Tyler Cowen is a very erudite fellow who manages to twist himself into a very distorted picture of reality. His NYT column is worth reading, mainly as a case in point.
Nonetheless, as someone from a conservative and libertarian background, I find that I am hearing too much talk about riches and not enough about values. It’s worth recalling why so many Americans have respected the wealthy in the first place.
In nearly every age and every place the wealthy have attracted envy and all the other marks of respect, through fear and intimidation if not otherwise. Their control of culture tends to make them the heroes of their own stories. There is nothing uniqely American about this.
The United States has always had a culture with a high regard for those able to rise from poverty to riches. It has had a strong work ethic and entrepreneurial spirit and has attracted ambitious immigrants, many of whom were drawn here by the possibility of acquiring wealth. Furthermore, the best approach for fighting poverty is often precisely not to make fighting poverty the highest priority. Instead, it’s better to stress achievement and the pursuit of excellence, like a hero from an Ayn Rand novel. These are still at least the ideals of many conservatives and libertarians.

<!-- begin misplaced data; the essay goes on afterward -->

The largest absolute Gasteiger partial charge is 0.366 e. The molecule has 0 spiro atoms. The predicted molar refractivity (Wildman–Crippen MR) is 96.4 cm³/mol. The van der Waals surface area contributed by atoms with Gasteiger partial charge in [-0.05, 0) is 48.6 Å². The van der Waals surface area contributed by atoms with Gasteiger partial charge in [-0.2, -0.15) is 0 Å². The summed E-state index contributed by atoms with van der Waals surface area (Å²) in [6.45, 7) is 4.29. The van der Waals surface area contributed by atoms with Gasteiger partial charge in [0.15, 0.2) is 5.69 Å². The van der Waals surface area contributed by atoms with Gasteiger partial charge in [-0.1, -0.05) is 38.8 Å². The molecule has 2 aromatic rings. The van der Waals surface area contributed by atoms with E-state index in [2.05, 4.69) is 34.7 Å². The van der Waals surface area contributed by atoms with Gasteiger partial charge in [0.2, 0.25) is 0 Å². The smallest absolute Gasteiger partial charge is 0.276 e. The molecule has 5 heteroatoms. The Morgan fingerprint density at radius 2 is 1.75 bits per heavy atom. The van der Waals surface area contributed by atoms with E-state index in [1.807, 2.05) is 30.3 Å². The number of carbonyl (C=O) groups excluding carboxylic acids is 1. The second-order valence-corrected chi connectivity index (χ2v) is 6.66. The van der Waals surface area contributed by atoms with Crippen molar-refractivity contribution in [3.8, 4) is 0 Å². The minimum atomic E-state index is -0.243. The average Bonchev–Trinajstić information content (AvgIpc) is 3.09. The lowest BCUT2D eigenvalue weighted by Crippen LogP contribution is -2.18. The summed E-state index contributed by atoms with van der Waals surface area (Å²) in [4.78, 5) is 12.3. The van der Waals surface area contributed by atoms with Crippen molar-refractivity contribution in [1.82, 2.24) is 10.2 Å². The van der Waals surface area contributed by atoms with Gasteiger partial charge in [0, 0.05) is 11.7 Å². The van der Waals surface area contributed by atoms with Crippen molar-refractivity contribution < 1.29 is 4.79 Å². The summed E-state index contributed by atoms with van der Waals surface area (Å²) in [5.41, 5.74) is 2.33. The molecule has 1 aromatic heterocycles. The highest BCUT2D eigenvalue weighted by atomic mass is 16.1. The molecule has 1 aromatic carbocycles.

The hero must triumph over adversity, and those who rise to riches by ingenuity or criminality attract a lot of press. Mostly, though, ages of oligarchy are strongly resistant to the newly rich, and the US has often been unexceptional in this regard. I did upchuck a bit on the penultimate sentence, of course.
...the traditional, pro-wealth cultural vision has a great appeal for me...
The first problem is that higher status for the wealthy can easily lead to crony capitalism. In public discourse social status judgments are often crude. Critical differences are lost, like the distinction between earning money through production for consumers, as Apple has done, and earning money through the manipulation of government, which heavily subsidized agribusinesses have done.
Acquisition of great wealth is nearly always heavily abetted by governments. Apple's version is certainly less egregious than that of many, but a glance at the patent wars they have raged shows the hand of government is omnipresent.
The annoying thing about Tyler is that I can't dismiss him as an idiot - he does see big chunks of reality.
The second problem is that many conservatives have become so attached to their cultural vision that they have ceded sound, technocratic reasoning to the left and center. For instance there is a common willingness among conservatives to defend the Bush tax cuts, even though the evidence does not show much of an economic payoff.
But then he wanders into fantasy land:
The counterintuitive tragedy is this: modern conservative thought is relying increasingly on social engineering through economic policy, by hoping that a weaker social welfare state will somehow promote individual responsibility. Maybe it won’t. ..
Nonetheless, higher income inequality will increase the appeal of traditional mores — of discipline and hard work — because they bolster one’s chances of advancing economically. That means more people and especially more parents will yearn for a tough, pro-discipline and pro-wealth cultural revolution. And so they should.
It remains to be seen how many of us are up to its demands.
The obliviousness to history is staggering.